Alzheimer’s and other dementia conditions progressively diminish mental capacity as they worsen, including a patient’s ability to communicate with and understand the people around them. Here are some insights from our assisted living community in Gloucester County, NJ on developing an effective way to communicate with your loved one.
Common communication problems for dementia patients:
- Struggling to find the right word
- Describing an object rather than calling it by its name
- Mixing up word order while speaking
- Finding it difficult to complete a sentence or express a train of thought in full
- Using gestures rather than words
- Repeating familiar words too often
How to get the most out of your communication with your loved one:
- Create a distraction-free zone. To encourage your loved one to focus on you and what you are saying, pick a time and a quiet and calm place where no one is likely to interrupt. This allows them to focus their effort on you and the conversation.
- Steady your tone. Communicating can be frustrating. While you may be stressed or worried, if you want to communicate effectively with your loved one, you have to leave that all at the door. Relax, use a warm, calm tone and speak naturally without condescension or baby talk.
- Use names. Following a conversation takes a lot of energy and effort for many dementia patients.Using names rather than “he,” “she” or “they” helps your loved one stay on track and avoids confusion and unnecessary repetition.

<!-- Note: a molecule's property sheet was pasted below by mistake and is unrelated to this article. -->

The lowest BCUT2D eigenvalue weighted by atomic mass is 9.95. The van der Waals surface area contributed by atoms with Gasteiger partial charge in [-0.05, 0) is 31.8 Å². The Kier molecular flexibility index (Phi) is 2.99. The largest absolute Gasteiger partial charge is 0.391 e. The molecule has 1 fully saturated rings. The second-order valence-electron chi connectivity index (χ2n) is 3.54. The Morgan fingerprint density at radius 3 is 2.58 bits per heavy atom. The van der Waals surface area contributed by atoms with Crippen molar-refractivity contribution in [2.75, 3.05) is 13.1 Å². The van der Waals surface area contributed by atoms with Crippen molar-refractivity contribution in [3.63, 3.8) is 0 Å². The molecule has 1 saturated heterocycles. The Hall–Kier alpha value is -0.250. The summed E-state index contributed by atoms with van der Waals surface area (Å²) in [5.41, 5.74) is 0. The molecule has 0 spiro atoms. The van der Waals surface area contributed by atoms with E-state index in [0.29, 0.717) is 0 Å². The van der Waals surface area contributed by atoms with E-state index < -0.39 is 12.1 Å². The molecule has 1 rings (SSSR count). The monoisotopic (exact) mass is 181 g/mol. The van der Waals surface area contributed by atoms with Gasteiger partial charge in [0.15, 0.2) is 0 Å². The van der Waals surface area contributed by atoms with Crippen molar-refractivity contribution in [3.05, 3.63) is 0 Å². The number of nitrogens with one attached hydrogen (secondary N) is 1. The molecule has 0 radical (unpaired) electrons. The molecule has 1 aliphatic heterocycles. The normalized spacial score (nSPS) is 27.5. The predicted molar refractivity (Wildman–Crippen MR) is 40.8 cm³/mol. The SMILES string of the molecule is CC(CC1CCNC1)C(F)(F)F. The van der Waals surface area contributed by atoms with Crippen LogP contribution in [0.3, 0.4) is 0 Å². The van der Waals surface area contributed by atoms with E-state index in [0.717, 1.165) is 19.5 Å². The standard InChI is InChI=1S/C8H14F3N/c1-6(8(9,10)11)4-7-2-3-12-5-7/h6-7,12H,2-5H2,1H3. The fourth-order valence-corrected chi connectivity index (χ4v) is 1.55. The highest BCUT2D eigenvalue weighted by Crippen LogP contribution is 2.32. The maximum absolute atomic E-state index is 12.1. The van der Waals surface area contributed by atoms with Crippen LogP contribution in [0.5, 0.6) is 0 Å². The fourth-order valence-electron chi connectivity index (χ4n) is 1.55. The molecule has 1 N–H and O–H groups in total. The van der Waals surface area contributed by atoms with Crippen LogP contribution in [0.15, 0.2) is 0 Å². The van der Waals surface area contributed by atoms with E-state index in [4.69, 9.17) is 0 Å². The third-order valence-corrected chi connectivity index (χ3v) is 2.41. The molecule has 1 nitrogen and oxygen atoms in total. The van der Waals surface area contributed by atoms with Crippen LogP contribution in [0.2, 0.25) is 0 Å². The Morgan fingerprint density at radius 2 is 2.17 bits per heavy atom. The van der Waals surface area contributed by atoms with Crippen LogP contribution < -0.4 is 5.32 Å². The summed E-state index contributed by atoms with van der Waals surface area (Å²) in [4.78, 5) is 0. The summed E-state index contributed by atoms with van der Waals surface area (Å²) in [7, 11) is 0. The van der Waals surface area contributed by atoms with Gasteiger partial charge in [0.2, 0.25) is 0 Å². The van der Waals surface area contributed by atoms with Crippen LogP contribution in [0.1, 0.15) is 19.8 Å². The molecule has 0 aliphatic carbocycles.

- Stick to one topic at a time. It’s natural for us to jump from topic to topic and go off on a tangent, but this can be difficult for your loved one to follow. Rather, stick to one thread of conversation and only move on after you are both fully finished on that topic.
- Patience. The more progressive your loved one’s condition, the more patience you will need to have a productive conversation with them. Give them time to express what they are trying to say, actively listen to and consider their answer, and breathe deeply and let the moment pass if you start feeling frustrated.
Above all else, it’s important to remember that there will be good days and bad days with your loved one. Some days will bring good conversation while other days it will be better to simply sit quietly with your loved one and let them take comfort from your presence.
Alzheimer’s and dementia care and support at our assisted living community in Gloucester County, NJ
Collingswood is part of the United Methodist Communities’ network of high-quality, non-profit assisted living communities specializing in residential and assisted living for seniors. In addition to our wide range of customized services for seniors, we also offer expert memory care and support services for patients with dementia conditions.
To find out more about United Methodist Communities or our assisted living services, please contact us at https://pitman.umcommunities.org and book your visit today.
Original content posted on https://umcommunities.org/blog/helpful-communication-strategies-dementia/
Dementia is a term that covers a category of diseases and conditions that primarily cause memory loss through physical changes to the brain. Here’s a guide to the different conditions in this category: